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New pill set to strengthen the fight against HIV

Written by Silusapho Nyanda

The Department of Health has introduced a new and more effective medication which is set to have a far-reaching impact on the fight against HIV. 

A simple, more affordable and effective HIV medication was recently launched in South Africa by Minister of Health Zweli Mkhize and will be rolled-out across the country.

The new medication, known as TLD, is a three-in-one, fixed-dose combination that includes dolutegravir, lamivudine and tenofovir. It works by suppressing the viral load, which is the number of HIV particles in a person’s bloodstream.

According to the Department of Health, the mediation has fewer side effects for people living with HIV. TLD can be used by anyone, regardless of their age, gender, race, CD4 cell count and clinical stage. The pill is small and easy-to-swallow.

“It is the best medicine that is used anywhere in the world and we are very pleased to be able to provide it to our patients. The new medication has fewer side effects, is more tolerable and decreases the viral load more rapidly,” said Mkhize at the launch, held in the Ugu district on KwaZulu-Natal’s south coast, which has one of the highest HIV infection rates in South Africa.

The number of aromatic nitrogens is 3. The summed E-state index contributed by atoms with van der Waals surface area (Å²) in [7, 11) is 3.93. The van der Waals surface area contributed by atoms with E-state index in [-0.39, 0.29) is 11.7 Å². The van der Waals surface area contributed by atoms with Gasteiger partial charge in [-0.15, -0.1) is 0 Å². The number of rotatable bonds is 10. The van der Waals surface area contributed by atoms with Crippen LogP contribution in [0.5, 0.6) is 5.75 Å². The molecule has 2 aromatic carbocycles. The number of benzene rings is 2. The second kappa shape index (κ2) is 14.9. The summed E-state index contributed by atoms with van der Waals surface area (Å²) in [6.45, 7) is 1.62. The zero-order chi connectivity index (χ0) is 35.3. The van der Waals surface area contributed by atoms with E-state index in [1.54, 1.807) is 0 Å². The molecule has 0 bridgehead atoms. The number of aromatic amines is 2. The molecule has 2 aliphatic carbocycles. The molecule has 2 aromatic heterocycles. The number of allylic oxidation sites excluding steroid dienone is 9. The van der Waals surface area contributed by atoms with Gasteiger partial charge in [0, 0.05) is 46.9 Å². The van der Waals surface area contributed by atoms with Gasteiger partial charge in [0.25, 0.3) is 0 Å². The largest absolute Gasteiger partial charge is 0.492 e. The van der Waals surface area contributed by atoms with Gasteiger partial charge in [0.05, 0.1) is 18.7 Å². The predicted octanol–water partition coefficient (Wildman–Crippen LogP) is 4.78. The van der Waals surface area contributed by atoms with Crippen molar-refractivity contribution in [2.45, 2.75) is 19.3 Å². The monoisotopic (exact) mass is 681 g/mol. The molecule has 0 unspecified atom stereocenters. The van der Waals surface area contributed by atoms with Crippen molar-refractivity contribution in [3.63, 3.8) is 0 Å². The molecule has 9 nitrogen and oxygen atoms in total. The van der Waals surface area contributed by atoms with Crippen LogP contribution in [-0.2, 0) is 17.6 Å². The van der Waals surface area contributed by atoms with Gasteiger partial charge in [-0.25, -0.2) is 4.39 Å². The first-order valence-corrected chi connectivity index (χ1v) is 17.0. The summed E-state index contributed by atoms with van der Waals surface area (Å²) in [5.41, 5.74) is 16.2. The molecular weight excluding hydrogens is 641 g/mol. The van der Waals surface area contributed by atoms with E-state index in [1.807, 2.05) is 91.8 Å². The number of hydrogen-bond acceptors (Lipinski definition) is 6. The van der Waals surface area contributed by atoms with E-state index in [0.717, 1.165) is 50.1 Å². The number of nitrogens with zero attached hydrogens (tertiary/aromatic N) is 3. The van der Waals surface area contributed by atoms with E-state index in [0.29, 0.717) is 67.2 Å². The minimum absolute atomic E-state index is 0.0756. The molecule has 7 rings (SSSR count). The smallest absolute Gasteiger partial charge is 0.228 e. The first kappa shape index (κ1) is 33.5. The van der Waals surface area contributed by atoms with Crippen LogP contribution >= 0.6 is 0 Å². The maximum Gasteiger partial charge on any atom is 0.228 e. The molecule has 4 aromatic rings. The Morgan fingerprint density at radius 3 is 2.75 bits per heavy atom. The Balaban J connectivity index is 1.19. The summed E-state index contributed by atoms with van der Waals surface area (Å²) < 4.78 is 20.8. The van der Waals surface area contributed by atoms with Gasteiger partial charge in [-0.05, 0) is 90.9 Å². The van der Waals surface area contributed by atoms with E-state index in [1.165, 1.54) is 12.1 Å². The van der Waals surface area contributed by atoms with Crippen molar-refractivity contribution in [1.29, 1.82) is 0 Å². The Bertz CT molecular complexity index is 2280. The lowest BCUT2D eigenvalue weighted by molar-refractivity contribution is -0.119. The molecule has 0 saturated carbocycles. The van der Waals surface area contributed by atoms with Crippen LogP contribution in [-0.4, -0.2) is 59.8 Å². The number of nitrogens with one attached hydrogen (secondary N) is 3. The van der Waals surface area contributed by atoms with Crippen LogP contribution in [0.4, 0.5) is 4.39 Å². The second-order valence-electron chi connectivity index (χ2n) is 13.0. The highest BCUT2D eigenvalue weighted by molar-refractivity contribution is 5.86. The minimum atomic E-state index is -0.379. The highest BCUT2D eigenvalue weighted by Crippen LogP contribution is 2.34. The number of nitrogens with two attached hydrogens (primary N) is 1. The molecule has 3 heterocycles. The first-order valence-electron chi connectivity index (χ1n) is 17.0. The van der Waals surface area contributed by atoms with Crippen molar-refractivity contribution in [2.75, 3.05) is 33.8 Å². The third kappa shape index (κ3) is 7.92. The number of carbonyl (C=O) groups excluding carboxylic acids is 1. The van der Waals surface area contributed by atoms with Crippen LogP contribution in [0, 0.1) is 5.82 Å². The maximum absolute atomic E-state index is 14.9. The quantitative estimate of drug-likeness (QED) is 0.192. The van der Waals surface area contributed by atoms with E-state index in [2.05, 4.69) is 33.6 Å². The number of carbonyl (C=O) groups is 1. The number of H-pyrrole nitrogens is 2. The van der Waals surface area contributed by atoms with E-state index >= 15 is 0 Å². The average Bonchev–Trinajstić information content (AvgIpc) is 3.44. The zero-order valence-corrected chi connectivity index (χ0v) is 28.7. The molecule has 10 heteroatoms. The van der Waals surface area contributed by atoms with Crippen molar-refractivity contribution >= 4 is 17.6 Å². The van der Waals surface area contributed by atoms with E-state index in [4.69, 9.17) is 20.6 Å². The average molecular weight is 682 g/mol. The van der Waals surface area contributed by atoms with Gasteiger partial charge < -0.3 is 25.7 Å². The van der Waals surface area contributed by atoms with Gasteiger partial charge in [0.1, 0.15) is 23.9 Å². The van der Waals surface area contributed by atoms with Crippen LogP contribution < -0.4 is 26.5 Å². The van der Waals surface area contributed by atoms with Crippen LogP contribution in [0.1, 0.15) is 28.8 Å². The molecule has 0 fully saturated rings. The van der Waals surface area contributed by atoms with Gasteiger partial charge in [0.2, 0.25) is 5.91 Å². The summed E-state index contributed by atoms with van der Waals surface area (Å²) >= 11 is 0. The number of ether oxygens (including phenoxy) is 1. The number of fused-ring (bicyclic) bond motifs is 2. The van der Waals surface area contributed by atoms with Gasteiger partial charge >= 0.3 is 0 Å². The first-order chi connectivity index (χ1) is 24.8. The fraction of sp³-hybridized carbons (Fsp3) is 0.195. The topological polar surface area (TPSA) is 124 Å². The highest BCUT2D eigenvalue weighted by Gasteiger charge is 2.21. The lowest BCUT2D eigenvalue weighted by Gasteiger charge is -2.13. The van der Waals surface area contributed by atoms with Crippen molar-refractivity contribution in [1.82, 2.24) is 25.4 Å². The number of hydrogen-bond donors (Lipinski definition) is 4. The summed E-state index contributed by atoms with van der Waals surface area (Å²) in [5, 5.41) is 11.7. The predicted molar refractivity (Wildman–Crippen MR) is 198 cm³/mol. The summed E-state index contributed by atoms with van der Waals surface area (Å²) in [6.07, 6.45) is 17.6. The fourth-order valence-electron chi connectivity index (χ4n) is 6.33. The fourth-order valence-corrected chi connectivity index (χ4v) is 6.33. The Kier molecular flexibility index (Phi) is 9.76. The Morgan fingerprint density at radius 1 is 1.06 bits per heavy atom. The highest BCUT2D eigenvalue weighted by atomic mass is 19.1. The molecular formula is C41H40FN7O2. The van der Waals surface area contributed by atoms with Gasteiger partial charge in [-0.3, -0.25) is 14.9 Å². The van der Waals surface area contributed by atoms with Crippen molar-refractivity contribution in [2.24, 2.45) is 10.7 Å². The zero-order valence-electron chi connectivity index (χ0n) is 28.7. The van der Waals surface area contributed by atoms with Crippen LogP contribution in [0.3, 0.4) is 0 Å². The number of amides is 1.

Ugu has attained the United Nations AIDS-set 90-90-90 target, which specifies that by 2020, 90 percent of all people living with HIV will know their HIV status; 90 percent of people diagnosed with HIV infection will be on treatment and 90 percent of people receiving antiretroviral therapy will have viral suppression.

“This is a huge achievement in a district and province with the highest rate of HIV in the country,” Mkhize said.

The pill’s known side effects include nausea, insomnia or occasional dizziness, but these are mild and manageable.

When children become mothers

Another health concern highlighted by the Minister at the launch was teenage pregnancies. “We have too many unwanted and unintended pregnancies in our country as well as too many teenage pregnancies.”

He said in the Ugu district alone, 66 girls between the ages of 10 and 14 and 2 436 between the ages of 15 and 19 gave birth in 2018.

“We need to attend to this urgently as children should be children and not parents,” he said.